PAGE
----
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TO THE READER.
A Few prefatory words on the object of this little treatise, and on the spirit and method in which it is meant to be perused, may, it is hoped, enable the Reader to profit more by it than he otherwise would do, while at the same time it may serve to avert certain criticisms, to which the writer cannot but feel that, as a piece of religious literature, his work is justly exposed.
My “Thoughts on Personal Religion” have met with some success (more, I imagine, because so many are now-a-days craving for help and guidance in the matter of personal religion, than on account of any merit or originality in the “Thoughts”); and I have received assurances from trustworthy quarters that the book has been made useful (under God's blessing) to many. Between such persons and myself
feel that a sort of bond has been established, to the obligations of which I desire to be faithful. Our paths in life may never have crossed,—nay, we may be very remote from one another (for the book has been kindly and warmly”. received on the other side of the Atlantic); but they have been pleased to acknowledge themselves as helped by me in the most vitally important of all human concerns ; and the acknowledgment has made me almost regard them as if they were my flock, and I their pastor. So I am minded to try to lead them on a little farther, and to rivet the impressions already made upon them, partly by presenting former topics in new lights, partly by guiding them to fields of thought a little less elementary.
It is obvious that this design will lay me open occasionally to the charge of repeating myself. I fully admit such a charge, and am prepared to justify myself under it. Although I have never consciously quoted from myself, I doubt not that many passages will be found in this work, bearing a close resemblance (in style as well as sentiment) to others which occur in its predecessor. Must it not of necessity be so in all books whose scope is to inculcate practical righteousness? Even inspired Apostles were not ashamed of reiterating their exhortations ;—nay, they regarded their doing so as the security of their disciples; “To write “the same things to you, to me indeed is not grievous, “but for you it is safe.” And St. Peter, in urging upon the faithful that growth in grace, that “going on from strength to strength,” whereby alone an “abundant
entrance” should “be ministered unto them into the everlasting kingdom of our Lord and Saviour Jesus “ Christ,” expressly says that they needed continual reminding of the necessity of this progress and growth; “Wherefore I will not be negligent to put you always *in remembrance of these things; though ye know "them, and be established in the present truth. Yea, “I think it meet, as long as I am in this tabernacle, to “stir you up, by putting you in remembrance.” Within certain limits nothing new can be said (or ought to be demanded) in religious exhortations. All that can be done here in the matter of originality is, that the old truth should be presented in a new light, and (which is of even more importance than newness of aspect) pressed home upon the conscience of the learner with a fresh interest in the mind, and a fresh glow in the heart, of the teacher.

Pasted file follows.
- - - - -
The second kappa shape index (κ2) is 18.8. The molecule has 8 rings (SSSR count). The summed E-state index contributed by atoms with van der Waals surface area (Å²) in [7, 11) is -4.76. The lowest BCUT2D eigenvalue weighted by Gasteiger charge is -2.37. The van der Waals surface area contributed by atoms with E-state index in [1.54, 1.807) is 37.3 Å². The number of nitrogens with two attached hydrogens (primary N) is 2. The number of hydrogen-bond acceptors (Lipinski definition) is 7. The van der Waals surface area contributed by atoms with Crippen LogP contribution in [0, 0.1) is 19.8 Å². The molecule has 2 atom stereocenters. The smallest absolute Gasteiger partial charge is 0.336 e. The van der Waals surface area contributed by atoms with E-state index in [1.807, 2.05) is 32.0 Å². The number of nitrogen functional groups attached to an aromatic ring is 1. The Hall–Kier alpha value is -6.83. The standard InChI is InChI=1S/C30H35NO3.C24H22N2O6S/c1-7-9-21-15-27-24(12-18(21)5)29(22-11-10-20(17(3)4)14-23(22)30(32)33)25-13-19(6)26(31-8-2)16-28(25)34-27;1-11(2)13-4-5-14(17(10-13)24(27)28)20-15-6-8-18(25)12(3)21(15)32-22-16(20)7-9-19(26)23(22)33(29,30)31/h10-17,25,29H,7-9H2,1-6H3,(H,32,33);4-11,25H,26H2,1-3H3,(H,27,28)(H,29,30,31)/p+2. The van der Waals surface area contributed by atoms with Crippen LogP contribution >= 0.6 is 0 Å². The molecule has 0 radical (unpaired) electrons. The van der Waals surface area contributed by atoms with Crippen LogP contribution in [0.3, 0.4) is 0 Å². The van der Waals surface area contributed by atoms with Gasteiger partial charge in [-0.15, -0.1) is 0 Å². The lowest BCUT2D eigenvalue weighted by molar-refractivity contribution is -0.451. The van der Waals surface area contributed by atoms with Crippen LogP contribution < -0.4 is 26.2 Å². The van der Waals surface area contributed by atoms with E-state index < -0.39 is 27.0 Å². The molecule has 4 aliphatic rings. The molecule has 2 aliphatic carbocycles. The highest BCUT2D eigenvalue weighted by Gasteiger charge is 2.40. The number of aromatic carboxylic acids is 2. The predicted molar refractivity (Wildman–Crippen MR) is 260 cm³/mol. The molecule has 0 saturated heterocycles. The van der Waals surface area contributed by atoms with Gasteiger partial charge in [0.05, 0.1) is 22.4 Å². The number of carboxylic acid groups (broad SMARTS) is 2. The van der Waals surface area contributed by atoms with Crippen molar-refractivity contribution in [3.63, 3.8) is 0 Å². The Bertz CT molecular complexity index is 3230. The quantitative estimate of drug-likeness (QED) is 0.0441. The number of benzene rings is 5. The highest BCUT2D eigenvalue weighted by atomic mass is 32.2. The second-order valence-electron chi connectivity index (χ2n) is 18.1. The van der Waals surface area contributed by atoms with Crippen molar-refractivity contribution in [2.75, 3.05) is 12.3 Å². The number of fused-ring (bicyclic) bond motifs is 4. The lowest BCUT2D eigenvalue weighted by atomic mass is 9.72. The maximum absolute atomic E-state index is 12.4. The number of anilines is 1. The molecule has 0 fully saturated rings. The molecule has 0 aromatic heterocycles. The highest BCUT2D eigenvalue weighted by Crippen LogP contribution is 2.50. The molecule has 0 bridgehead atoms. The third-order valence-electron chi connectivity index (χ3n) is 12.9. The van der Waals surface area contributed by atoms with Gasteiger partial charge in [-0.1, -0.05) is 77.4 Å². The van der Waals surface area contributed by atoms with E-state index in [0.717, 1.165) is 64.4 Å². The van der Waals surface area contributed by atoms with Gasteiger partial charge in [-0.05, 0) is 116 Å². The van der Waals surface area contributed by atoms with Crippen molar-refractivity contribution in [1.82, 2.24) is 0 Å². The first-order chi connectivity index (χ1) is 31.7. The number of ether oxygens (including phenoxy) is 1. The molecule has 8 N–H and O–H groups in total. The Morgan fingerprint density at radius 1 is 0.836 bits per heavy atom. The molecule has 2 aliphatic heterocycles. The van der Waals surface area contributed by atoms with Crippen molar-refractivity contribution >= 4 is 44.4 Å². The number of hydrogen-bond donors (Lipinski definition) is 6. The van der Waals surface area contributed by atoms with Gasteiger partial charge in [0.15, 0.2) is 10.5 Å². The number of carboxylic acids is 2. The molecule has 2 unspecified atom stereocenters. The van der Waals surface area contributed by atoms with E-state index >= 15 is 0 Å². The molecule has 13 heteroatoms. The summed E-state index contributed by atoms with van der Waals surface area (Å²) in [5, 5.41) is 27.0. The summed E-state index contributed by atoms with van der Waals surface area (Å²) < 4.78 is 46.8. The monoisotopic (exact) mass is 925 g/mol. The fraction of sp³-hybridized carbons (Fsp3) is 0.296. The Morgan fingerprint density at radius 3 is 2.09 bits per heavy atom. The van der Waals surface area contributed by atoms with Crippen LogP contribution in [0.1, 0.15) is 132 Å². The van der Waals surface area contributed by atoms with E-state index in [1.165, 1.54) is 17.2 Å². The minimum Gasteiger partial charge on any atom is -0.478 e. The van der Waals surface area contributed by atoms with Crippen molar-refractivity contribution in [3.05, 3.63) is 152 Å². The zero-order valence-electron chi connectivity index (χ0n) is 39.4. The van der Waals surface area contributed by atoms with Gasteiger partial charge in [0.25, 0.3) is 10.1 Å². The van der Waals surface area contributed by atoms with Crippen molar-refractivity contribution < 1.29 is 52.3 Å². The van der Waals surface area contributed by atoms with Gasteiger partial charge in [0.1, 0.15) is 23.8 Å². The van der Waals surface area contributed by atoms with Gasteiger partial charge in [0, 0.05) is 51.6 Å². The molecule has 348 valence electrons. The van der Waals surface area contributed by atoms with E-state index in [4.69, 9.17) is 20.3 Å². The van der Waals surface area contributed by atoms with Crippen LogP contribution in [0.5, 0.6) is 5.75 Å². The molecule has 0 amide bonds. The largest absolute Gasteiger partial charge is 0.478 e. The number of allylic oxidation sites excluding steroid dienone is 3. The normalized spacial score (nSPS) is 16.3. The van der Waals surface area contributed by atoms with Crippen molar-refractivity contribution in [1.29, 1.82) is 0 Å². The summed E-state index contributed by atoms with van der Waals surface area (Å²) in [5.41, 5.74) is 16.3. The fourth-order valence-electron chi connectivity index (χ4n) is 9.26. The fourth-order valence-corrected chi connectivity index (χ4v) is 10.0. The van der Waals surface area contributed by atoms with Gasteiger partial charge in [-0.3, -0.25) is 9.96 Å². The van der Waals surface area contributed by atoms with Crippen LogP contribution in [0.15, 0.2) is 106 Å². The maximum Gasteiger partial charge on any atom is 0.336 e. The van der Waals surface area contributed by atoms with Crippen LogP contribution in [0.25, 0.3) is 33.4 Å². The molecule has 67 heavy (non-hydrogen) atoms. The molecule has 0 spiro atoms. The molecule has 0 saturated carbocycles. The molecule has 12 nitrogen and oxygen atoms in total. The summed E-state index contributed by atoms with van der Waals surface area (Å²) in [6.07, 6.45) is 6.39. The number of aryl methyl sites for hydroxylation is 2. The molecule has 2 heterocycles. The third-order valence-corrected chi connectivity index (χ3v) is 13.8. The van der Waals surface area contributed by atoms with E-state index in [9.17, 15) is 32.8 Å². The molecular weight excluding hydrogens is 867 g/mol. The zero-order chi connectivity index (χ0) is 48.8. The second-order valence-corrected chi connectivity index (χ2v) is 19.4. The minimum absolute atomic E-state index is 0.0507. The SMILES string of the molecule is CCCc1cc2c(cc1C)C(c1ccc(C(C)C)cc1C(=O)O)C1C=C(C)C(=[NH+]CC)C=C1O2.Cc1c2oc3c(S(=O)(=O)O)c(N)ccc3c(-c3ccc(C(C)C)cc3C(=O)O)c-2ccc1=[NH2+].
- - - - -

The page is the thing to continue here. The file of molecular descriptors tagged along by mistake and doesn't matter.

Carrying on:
Nor can I think that those readers for whom chiefly this volume is designed, will resent its occasionally speaking in accents with which they are more or less familiar. A man who reads for devotion is not apt to be scandalized by having old truths pressed upon him. It is he only who reads for curiosity, or to amuse his mind with speculative questions, who is impatient of what he has heard before. And this work is designed not so much as a theological treatise (for the composition of which its writer is by no means furnished, and in which character, therefore, it might be found grievously
defective) as to be a help to earnest strivers in the spiritual life. It is true that, in parts of it, I have found myself led into an analysis of human motives, and an investigation of human nature, which might seem at first sight to belong rather to the theory than the practice of religion ; but this is because I perceive such analysis and investigation really necessary to the satisfactory adjustment of some practical question which has arisen, not because I have for a moment forgotten that I am engaged in endeavouring to direct souls, and to bring myself and others to an experimental knowledge of God.
And let me ask you, Reader, in this connexion, to regard the book as a book of devotion, and to read it in a method accordant with that view of it. It is offered to you simply as a help in the spiritual life; accept it as such. Do with it as you have done with the many better books of the same character, which from time to time have fallen into your hands. Read it in order, a little at a time, and exercise your
the argument, that you may imbibe whatever may be sound and spiritual in it, and reject whatsoever may be not in accordance with Holy Scripture and the mind of the Universal Church.
And oh ! dear soul, created in God's Image, and ransomed with His Blood, whom it has been my desire to serve and help by these instructions, if they shall at any times approve themselves to thee as serviceable and